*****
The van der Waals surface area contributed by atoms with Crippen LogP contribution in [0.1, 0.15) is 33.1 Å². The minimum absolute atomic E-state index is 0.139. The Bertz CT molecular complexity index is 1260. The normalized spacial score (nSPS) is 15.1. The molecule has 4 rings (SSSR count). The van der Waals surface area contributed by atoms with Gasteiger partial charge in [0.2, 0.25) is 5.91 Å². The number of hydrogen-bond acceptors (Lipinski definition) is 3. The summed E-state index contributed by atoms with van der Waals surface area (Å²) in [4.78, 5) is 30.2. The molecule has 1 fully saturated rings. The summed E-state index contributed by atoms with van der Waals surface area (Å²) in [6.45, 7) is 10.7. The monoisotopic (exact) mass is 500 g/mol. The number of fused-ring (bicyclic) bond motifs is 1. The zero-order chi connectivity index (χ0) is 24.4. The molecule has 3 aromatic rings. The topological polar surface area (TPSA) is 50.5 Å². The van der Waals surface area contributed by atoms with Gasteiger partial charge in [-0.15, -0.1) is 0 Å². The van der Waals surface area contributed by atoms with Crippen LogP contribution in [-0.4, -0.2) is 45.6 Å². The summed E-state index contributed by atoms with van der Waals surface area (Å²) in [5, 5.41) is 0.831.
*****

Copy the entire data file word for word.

The van der Waals surface area contributed by atoms with Crippen LogP contribution in [0.1, 0.15) is 33.1 Å². The minimum absolute atomic E-state index is 0.139. The Bertz CT molecular complexity index is 1260. The normalized spacial score (nSPS) is 15.1. The molecule has 4 rings (SSSR count). The van der Waals surface area contributed by atoms with Gasteiger partial charge in [0.2, 0.25) is 5.91 Å². The number of hydrogen-bond acceptors (Lipinski definition) is 3. The summed E-state index contributed by atoms with van der Waals surface area (Å²) in [4.78, 5) is 30.2. The molecule has 1 fully saturated rings. The summed E-state index contributed by atoms with van der Waals surface area (Å²) in [6.45, 7) is 10.7. The monoisotopic (exact) mass is 500 g/mol. The number of fused-ring (bicyclic) bond motifs is 1. The zero-order chi connectivity index (χ0) is 24.4. The molecule has 3 aromatic rings. The topological polar surface area (TPSA) is 50.5 Å². The van der Waals surface area contributed by atoms with Gasteiger partial charge in [-0.15, -0.1) is 0 Å². The van der Waals surface area contributed by atoms with Crippen LogP contribution in [-0.4, -0.2) is 45.6 Å². The summed E-state index contributed by atoms with van der Waals surface area (Å²) in [5, 5.41) is 0.831.